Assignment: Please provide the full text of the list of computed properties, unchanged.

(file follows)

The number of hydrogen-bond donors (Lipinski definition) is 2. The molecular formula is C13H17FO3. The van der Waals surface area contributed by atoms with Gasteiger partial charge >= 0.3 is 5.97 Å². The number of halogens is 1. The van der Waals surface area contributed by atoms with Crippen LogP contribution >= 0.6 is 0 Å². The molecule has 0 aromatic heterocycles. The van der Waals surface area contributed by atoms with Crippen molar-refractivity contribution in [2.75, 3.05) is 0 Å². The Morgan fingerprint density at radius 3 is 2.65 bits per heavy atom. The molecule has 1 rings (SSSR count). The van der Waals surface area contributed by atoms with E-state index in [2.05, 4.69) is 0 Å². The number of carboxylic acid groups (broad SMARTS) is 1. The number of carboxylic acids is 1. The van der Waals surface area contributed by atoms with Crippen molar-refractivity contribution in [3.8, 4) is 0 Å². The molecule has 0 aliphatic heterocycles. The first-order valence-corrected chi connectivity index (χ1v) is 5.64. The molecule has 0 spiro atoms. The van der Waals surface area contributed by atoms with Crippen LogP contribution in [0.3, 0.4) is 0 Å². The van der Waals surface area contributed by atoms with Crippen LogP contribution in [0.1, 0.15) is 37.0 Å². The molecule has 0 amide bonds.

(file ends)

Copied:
The number of hydrogen-bond donors (Lipinski definition) is 2. The molecular formula is C13H17FO3. The van der Waals surface area contributed by atoms with Gasteiger partial charge >= 0.3 is 5.97 Å². The number of halogens is 1. The van der Waals surface area contributed by atoms with Crippen LogP contribution >= 0.6 is 0 Å². The molecule has 0 aromatic heterocycles. The van der Waals surface area contributed by atoms with Crippen molar-refractivity contribution in [2.75, 3.05) is 0 Å². The Morgan fingerprint density at radius 3 is 2.65 bits per heavy atom. The molecule has 1 rings (SSSR count). The van der Waals surface area contributed by atoms with E-state index in [2.05, 4.69) is 0 Å². The number of carboxylic acid groups (broad SMARTS) is 1. The number of carboxylic acids is 1. The van der Waals surface area contributed by atoms with Crippen molar-refractivity contribution in [3.8, 4) is 0 Å². The molecule has 0 aliphatic heterocycles. The first-order valence-corrected chi connectivity index (χ1v) is 5.64. The molecule has 0 spiro atoms. The van der Waals surface area contributed by atoms with Crippen LogP contribution in [0.3, 0.4) is 0 Å². The van der Waals surface area contributed by atoms with Crippen LogP contribution in [0.1, 0.15) is 37.0 Å². The molecule has 0 amide bonds.